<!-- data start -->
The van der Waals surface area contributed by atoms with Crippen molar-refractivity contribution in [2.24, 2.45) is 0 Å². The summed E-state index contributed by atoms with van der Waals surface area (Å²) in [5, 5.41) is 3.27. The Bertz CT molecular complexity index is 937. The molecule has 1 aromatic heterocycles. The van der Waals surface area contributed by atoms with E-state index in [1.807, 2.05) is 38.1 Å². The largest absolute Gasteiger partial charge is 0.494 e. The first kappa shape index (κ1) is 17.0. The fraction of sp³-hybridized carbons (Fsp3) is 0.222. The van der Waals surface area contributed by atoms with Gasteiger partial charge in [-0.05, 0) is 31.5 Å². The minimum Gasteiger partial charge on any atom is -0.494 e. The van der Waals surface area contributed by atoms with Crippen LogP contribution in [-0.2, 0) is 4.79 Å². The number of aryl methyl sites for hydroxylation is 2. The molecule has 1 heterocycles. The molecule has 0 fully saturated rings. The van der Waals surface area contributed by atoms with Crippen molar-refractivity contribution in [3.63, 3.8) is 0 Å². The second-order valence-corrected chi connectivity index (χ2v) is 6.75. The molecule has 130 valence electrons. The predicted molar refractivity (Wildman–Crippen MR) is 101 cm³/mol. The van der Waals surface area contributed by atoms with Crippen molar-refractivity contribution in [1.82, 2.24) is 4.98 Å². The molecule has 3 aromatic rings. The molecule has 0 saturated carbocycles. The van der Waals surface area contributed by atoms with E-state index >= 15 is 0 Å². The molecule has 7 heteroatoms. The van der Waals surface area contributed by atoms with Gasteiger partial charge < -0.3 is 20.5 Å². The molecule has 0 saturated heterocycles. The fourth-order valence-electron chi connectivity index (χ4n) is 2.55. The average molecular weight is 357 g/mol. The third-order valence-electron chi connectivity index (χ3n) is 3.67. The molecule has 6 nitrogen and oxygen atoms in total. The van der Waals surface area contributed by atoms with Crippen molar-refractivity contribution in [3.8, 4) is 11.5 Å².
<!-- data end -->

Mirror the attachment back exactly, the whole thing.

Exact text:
The van der Waals surface area contributed by atoms with Crippen molar-refractivity contribution in [2.24, 2.45) is 0 Å². The summed E-state index contributed by atoms with van der Waals surface area (Å²) in [5, 5.41) is 3.27. The Bertz CT molecular complexity index is 937. The molecule has 1 aromatic heterocycles. The van der Waals surface area contributed by atoms with E-state index in [1.807, 2.05) is 38.1 Å². The largest absolute Gasteiger partial charge is 0.494 e. The first kappa shape index (κ1) is 17.0. The fraction of sp³-hybridized carbons (Fsp3) is 0.222. The van der Waals surface area contributed by atoms with Gasteiger partial charge in [-0.05, 0) is 31.5 Å². The minimum Gasteiger partial charge on any atom is -0.494 e. The van der Waals surface area contributed by atoms with Crippen LogP contribution in [-0.2, 0) is 4.79 Å². The number of aryl methyl sites for hydroxylation is 2. The molecule has 1 heterocycles. The molecule has 0 fully saturated rings. The van der Waals surface area contributed by atoms with Crippen molar-refractivity contribution in [3.63, 3.8) is 0 Å². The second-order valence-corrected chi connectivity index (χ2v) is 6.75. The molecule has 130 valence electrons. The predicted molar refractivity (Wildman–Crippen MR) is 101 cm³/mol. The van der Waals surface area contributed by atoms with Crippen molar-refractivity contribution in [1.82, 2.24) is 4.98 Å². The molecule has 3 aromatic rings. The molecule has 0 saturated carbocycles. The van der Waals surface area contributed by atoms with E-state index >= 15 is 0 Å². The molecule has 7 heteroatoms. The van der Waals surface area contributed by atoms with Gasteiger partial charge < -0.3 is 20.5 Å². The molecule has 0 saturated heterocycles. The fourth-order valence-electron chi connectivity index (χ4n) is 2.55. The average molecular weight is 357 g/mol. The third-order valence-electron chi connectivity index (χ3n) is 3.67. The molecule has 6 nitrogen and oxygen atoms in total. The van der Waals surface area contributed by atoms with Crippen molar-refractivity contribution in [3.8, 4) is 11.5 Å².